University City

Church uses farmers market to serve Hidden Valley

For ten months, Brian Boyles knocked on the front doors of dozens upon dozens of houses in the Hidden Valley community; not many opened.

It wasn’t until the 11th month – when he started carrying a few cucumbers and zucchinis fresh from his church’s garden – that he began to see some of the faces inside.

“It opened up doors faster,” said Boyles, senior pastor at Northside Baptist Church. “(Before that) we probably got a third of them to open their doors.”

For the past year, members of Northside Baptist Church have toiled at ways to be relevant to the Hidden Valley community. They’re neighbors, separated by Interstate 85 but connected through West Sugar Creek Road.

As a mostly Caucasian congregation reaching out to a predominantly African-American and Latino neighborhood, the church has struggled to make a difference among people who may view the church as too different.

Now, church leaders think they’ve found a way. It has to do with the carrots, squash, and peppers growing inside the greenhouses behind their sanctuary.

“We have all of these resources. So what can we do to use them to matter, so that the community is glad that we’re here?” said Boyles. “The bigger hope to us is not to grow the church. The bigger hope is to matter to the community.”

What started as a door-to-door vegetable drop-off has escalated into a new farmers market for the community.

Every Wednesday from 3 to 6 p.m., church members set up tables and lay down a bounty picked fresh each week from the greenhouses. A shiny silver scale measures bunches of small carrots, jalapeño peppers and whatever else is in season, all at an affordable $1 a pound.

Hidden Valley, once a middle-class neighborhood, now suffers the after-effects of the crime brought in during the late 1980s by the Hidden Valley Kings, a violent gang notorious for drug and prostitution rings.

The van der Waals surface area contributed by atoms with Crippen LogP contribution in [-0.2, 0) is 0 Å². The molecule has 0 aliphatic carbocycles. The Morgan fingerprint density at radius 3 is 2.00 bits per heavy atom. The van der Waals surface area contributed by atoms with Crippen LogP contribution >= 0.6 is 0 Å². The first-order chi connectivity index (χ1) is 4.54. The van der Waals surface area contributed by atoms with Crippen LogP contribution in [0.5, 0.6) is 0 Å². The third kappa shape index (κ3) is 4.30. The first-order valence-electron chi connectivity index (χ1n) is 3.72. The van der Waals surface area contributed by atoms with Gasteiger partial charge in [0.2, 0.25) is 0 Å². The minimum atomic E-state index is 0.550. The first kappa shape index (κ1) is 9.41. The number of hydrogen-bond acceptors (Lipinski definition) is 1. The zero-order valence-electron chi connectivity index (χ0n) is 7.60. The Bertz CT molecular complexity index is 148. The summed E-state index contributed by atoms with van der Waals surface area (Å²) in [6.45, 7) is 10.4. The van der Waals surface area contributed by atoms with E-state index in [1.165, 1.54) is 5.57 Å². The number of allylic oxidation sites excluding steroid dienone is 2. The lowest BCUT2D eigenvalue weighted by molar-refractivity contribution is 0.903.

Boyles, 37, remembers what the neighborhood was like before the gang moved in. Growing up, he spent plenty of afternoons playing at his grandparents’ home in Hidden Valley.

“My grandparents lived and died in Hidden Valley. My dad grew up in Hidden Valley,” he said. “It was fine. We ran around the streets and had a good time. This was the early ’80s. Then it went downhill fast.”

Police have cracked down on much of the gang’s influence, but some remains. That makes many residents hesitant to open their doors to strangers.

“They know we’re not from around here,” said Tod Skinner, an outreach pastor who has spent months forging through the community, asking residents how the church can help them.

One side of Skinner’s church office is decorated with an enormous 5- by 5-foot poster diagramming the streets they’ve visited and what the church has learned from their conversations. From those conversations, said Skinner, it’s evident that a fight to reclaim the neighborhood still lives in the hearts of most residents.

“You can say that gangs are here, prostitutes are here and drugs are here, but people love their community here,” he said.

He hopes they’ll also come to see that the church and the community really aren’t that different.

“People are people. They have nutritional needs. They have spiritual needs. They have community needs,” he said. “If we can help the community, they will embrace us.”